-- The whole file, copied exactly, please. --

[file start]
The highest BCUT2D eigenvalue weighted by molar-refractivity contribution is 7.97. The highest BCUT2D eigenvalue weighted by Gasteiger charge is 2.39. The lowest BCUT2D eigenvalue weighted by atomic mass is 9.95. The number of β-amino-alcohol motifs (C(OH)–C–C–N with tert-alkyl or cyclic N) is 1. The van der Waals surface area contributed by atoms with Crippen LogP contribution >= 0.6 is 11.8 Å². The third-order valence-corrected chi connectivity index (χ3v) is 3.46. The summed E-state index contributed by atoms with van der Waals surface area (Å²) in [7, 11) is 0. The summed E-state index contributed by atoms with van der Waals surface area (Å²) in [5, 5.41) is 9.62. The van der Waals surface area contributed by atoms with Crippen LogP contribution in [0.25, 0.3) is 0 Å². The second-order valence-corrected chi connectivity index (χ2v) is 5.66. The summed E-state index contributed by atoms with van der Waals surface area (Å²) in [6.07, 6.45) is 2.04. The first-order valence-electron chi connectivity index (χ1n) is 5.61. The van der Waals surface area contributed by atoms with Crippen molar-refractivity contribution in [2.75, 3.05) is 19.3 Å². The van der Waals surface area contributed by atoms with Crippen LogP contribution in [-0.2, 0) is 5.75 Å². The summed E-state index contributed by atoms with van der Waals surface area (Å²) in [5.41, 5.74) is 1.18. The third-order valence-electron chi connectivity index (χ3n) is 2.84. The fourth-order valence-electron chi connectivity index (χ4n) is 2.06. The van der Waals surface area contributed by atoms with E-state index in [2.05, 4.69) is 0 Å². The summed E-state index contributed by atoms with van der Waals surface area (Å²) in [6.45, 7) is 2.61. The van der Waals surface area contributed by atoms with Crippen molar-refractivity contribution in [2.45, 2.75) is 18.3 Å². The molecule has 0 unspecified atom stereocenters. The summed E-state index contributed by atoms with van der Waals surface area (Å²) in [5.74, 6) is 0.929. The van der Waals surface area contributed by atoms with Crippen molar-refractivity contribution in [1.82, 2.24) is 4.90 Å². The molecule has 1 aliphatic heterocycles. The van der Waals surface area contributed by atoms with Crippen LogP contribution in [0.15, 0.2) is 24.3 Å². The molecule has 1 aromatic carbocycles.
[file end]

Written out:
The highest BCUT2D eigenvalue weighted by molar-refractivity contribution is 7.97. The highest BCUT2D eigenvalue weighted by Gasteiger charge is 2.39. The lowest BCUT2D eigenvalue weighted by atomic mass is 9.95. The number of β-amino-alcohol motifs (C(OH)–C–C–N with tert-alkyl or cyclic N) is 1. The van der Waals surface area contributed by atoms with Crippen LogP contribution >= 0.6 is 11.8 Å². The third-order valence-corrected chi connectivity index (χ3v) is 3.46. The summed E-state index contributed by atoms with van der Waals surface area (Å²) in [7, 11) is 0. The summed E-state index contributed by atoms with van der Waals surface area (Å²) in [5, 5.41) is 9.62. The van der Waals surface area contributed by atoms with Crippen LogP contribution in [0.25, 0.3) is 0 Å². The second-order valence-corrected chi connectivity index (χ2v) is 5.66. The summed E-state index contributed by atoms with van der Waals surface area (Å²) in [6.07, 6.45) is 2.04. The first-order valence-electron chi connectivity index (χ1n) is 5.61. The van der Waals surface area contributed by atoms with Crippen molar-refractivity contribution in [2.75, 3.05) is 19.3 Å². The van der Waals surface area contributed by atoms with Crippen LogP contribution in [-0.2, 0) is 5.75 Å². The summed E-state index contributed by atoms with van der Waals surface area (Å²) in [5.41, 5.74) is 1.18. The third-order valence-electron chi connectivity index (χ3n) is 2.84. The fourth-order valence-electron chi connectivity index (χ4n) is 2.06. The van der Waals surface area contributed by atoms with E-state index in [2.05, 4.69) is 0 Å². The summed E-state index contributed by atoms with van der Waals surface area (Å²) in [6.45, 7) is 2.61. The van der Waals surface area contributed by atoms with Crippen molar-refractivity contribution in [2.45, 2.75) is 18.3 Å². The molecule has 0 unspecified atom stereocenters. The summed E-state index contributed by atoms with van der Waals surface area (Å²) in [5.74, 6) is 0.929. The van der Waals surface area contributed by atoms with Crippen molar-refractivity contribution in [1.82, 2.24) is 4.90 Å². The molecule has 1 aliphatic heterocycles. The van der Waals surface area contributed by atoms with Crippen LogP contribution in [0.15, 0.2) is 24.3 Å². The molecule has 1 aromatic carbocycles.